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ChefPaulFoster/©PFoster

THE GAME-BRITISH & SCOTTISH CHEFS: PAUL FOSTER

The Brits have been preparing for some time the after Gordon Ramsay and Marco Pierre White cuisine. Not that there is a british style but we can certainly say that the emerging chefs are pro-locavore and that they are sourcing the best products of the island of Albion. In the very cosmopolitan London, the influences of young chefs are many, which give them a unique culinary personality, but do not forget those who work in the countryside!

The rural Suffolk is the perfect place for Paul Foster to take the time to refine his cooking and develop a unique signature on the outside of London. In a short time, we can already say that he is actually doing the Tuddenham Mill (Boutique Hotel & Restaurant) a gastronomic destination in England.

Paul Foster completed his apprenticeship in famous restaurants (Le Manoir,WD-50, etc.) but it is truly as sous-chef at Sat Bains (his mentor) he learned the most and he developed his style. Foster’s cuisine is very personal, progressive and rooted in the British terroir (Suffolk country), and he is a fan of foraging. Certainly one of the best young English chefs of the moment and a perfect example of what Harold McGee said recently: ‘’Cooking is no longer national or traditional-it is now personal’’.

One of the chefs who will upsets the British cuisine in the coming years and Tuddenham Mill is (actually) in my Top -5- Fine dining in England!

 

 

Q+A WITH PAUL FOSTER (www.tuddenhammill.co.uk ):

1-(Scoffier) How do you explain the philosophy behind your cuisine at Tuddenham Mill and what is it main characteristics?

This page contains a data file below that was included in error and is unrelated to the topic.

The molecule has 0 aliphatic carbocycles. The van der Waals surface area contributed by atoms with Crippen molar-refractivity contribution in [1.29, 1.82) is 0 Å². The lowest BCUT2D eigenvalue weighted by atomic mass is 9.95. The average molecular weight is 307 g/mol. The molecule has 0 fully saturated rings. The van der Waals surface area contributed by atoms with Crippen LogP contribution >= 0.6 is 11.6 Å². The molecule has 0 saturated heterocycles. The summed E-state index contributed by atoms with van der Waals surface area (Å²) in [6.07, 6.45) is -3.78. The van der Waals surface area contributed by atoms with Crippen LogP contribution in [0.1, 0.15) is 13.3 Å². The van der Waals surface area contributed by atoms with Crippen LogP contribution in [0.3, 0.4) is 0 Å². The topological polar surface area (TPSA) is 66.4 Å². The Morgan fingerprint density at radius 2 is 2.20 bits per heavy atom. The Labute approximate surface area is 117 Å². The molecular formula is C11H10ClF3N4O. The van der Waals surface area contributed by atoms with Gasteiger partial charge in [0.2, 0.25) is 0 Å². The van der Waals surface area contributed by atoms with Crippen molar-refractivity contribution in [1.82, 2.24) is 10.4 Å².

PFoster- The food is very natural and very British. My main focus is Purity of flavour. I look at every ingredient and think how can I best
extract it’s flavour. I don’t like manipulation of food, or dishes that are overworked. Like most chefs I am inspired by the greats but I leave it at
inspiration and never follow or copy trends. I always avoided the pointless ‘spheres’ ect. Things like that should be left to the people who do it really well. It is horrible to see concepts bastardised. I am happy to say I if you asked me to show you spherification then I wouldn’t know where to start, that should be left to places like el bulli as they do it very well.

2-(Scoffier) You are in the area of Suffolk. What are the benefits of working outside of London?

PFoster- When you are off the beaten track customers have to make a journey to dine with you. A journey brings with it different experiences and emotions. We have 15 stunning bedrooms, and 12 beautiful acres of land. Ultimately we want to make Tuddenham a food destination. But it is important to us that we give the guests that bit extra.

3-(Scoffier) Do you have a flavour or taste from your childhood that is again memorable?

PFoster- I grew up in pubs and one of the most memorable when I used to help my dad out in the cellar was malt, at the time I wasn’t aware of what it was, I just knew how good it smelt. It wasn’t till I started cooking and I smelt some malt extract It took me right back to childhood. I don’t use a huge amount in my cooking but I do make a malt bread which is now just over a year old and ageing very well indeed. The aroma when it is freshly baked is outstanding.

4-(Scoffier) Do you have a particular foods (or products) that you often use in your recipes?

PFoster- I cook with the seasons so certain items I won’t have on all year. I do have sea buckthorn on nearly all year round I am a huge fan of the native berry grown by the ocean.

5-(Scoffier) I had the chance to discuss with other talented chefs from England and several chefs talk to me of chef Sat Bains like an inspiration. You worked with him, is a mentor for you? What you have learned with him?